Research on How to Best Select Students for Ultrasound Programs (Part 2)
This is the second in a series of blogs related to methodology for selecting ultrasound students. In the first installment, we discussed the impetus for starting a research project on how to select ultrasound students. In this installment, I will describe the approach taken to assess the survey and to draw conclusions.
Now for some bad news and some good news. The bad news: to really understand the analysis, a little bit of statistics is required. If you are not too woozy from your head hitting the floor, I can now give you some good news. The good news: I have posted a really basic (and hopefully very easy to understand) mini lecture on the statistics needed at PegasusLectures.com. If you are not up to snuff on standard deviation and correlation, I strongly suggest that you view this tutorial sometime before reading the fourth installment. By the way, that same statistic review will probably be helpful for better understanding this installment and the third installment as well.
As discussed in the statistics tutorial, every statistical analysis is open for discussion, interpretation, and potentially, even argument. With that said, I believe that an honest statistical analysis should tell you up front the methods being employed, the assumptions made, the metrics used, and any potential weaknesses in the methodology. To many people, the idea of pointing out shortcomings before making your arguments and drawing conclusions is like trying to get a date with the person of your dreams by first drawing attention to all of your faults, foibles, imperfections, and flaws. But, since I believe in the expression “caveat emptor,” (or – let the buyer beware!) – here are all the warts and blemishes!
There were two facets of the analysis for the first phase of the research. The first facet was based on the opinions of instructors surveyed. This approach starts with the premise that after years of teaching, instructors should have some insight into what practices tend to work, and what characteristics make for the best students. Of course opinions can be wrong, so whereas there is a high probability that some of the perceptions reported are correct, or at least pointing toward “truth,” there clearly are no guarantees that this approach is meaningful.
The second facet of the analysis was statistically based, comparing the survey responses with a specific metric – the percentage of students who graduated per program. In other words, I was looking for positive correlation between admission behaviors of programs with higher graduation rates, and negative correlation between admission behaviors and programs with lower graduation rates. Continuing to follow the maxim caveat emptor, let’s discuss the pros and cons of the statistical approach.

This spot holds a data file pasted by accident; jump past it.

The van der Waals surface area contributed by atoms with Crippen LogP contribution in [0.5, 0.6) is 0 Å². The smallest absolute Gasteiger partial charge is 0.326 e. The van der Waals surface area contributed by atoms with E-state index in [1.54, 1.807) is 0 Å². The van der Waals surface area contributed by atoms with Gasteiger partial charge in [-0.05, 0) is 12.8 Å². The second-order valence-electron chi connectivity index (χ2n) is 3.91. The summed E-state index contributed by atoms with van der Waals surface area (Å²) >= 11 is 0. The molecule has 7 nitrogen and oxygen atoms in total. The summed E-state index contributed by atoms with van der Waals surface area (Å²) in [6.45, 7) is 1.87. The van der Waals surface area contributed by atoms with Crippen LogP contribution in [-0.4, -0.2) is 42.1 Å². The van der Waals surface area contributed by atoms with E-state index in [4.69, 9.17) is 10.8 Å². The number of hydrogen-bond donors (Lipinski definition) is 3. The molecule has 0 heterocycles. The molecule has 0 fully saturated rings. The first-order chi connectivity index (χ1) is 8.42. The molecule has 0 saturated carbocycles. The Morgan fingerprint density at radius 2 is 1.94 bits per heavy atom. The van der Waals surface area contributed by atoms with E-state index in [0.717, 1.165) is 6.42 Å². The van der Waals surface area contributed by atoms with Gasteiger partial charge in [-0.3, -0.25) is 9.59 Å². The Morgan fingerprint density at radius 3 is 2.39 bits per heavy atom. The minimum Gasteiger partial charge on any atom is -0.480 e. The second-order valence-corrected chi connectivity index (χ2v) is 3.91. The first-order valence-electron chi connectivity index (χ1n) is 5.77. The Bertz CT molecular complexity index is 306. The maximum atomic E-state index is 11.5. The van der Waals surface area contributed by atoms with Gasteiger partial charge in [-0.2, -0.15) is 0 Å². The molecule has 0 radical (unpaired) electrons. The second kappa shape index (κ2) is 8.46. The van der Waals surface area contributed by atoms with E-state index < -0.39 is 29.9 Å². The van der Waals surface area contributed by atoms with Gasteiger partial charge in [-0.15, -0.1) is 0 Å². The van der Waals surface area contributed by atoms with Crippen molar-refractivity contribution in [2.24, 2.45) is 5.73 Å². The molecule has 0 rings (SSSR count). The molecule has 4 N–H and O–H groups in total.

The first drawback to this approach is that graduation rate is not likely a perfect metric for whether or not the students selected to education programs were ideally chosen. The first and most obvious issue is that reaching graduation by itself does not ensure that the student will perform well with patients in the clinical world. To illustrate this point, imagine two schools with very different standards. Assume School X has very rigid standards such that student A is dropped from the program, unable to meet the high requirements. Now imagine that the same student attended School Y, with lower standards. This same student, with the same skills potentially would graduate. Extrapolating from this model, we can see by using graduation rates as a metric, School Y would potentially look as if they were more successful at admitting appropriate students than School X, primarily because of a difference in standards, not because of “reality.”
So given this potential drawback you should now be saying “good point” and asking “so why would you use this potentially flawed metric?”. The answer (lest you think I am psychic – realize that I planted those questions in your head) is paradoxically both simple and complex. First, although perhaps not the best metric possible, it is at least a “reasonable” metric. Presumably, a school would like the entrance exam to eliminate those students who would not make it through the entire program and accept those students who would. Therefore, in the ideal world, every student admitted would graduate, and this metric, at least, makes sense. Secondly, this metric is very easily generated through a survey and is not remotely subjective.
So what is the bottom line? For the statistical analysis, you must start with the premise that having a high graduation rate is desirable. If you do not accept this premise, then most of the analysis will, by extension, not necessarily follow logically.
In the next installment, I will discuss some of the results of the survey and the analysis. If you did not review the tutorial on statistics, you might want to review it before the third blog in this series (Now for an analogy: statistics is to this lecture as water is to thirsty horse). Of course if statistics are considered child’s play to you, then please feel free to ignore this advice.
By the way, when I presented the results of Phase 1 at the educator’s tutorial at the annual conference held in Memphis, I allowed the audience to vote in prediction of some of the survey outcomes. The questions and choices will be viewable in the next blog article.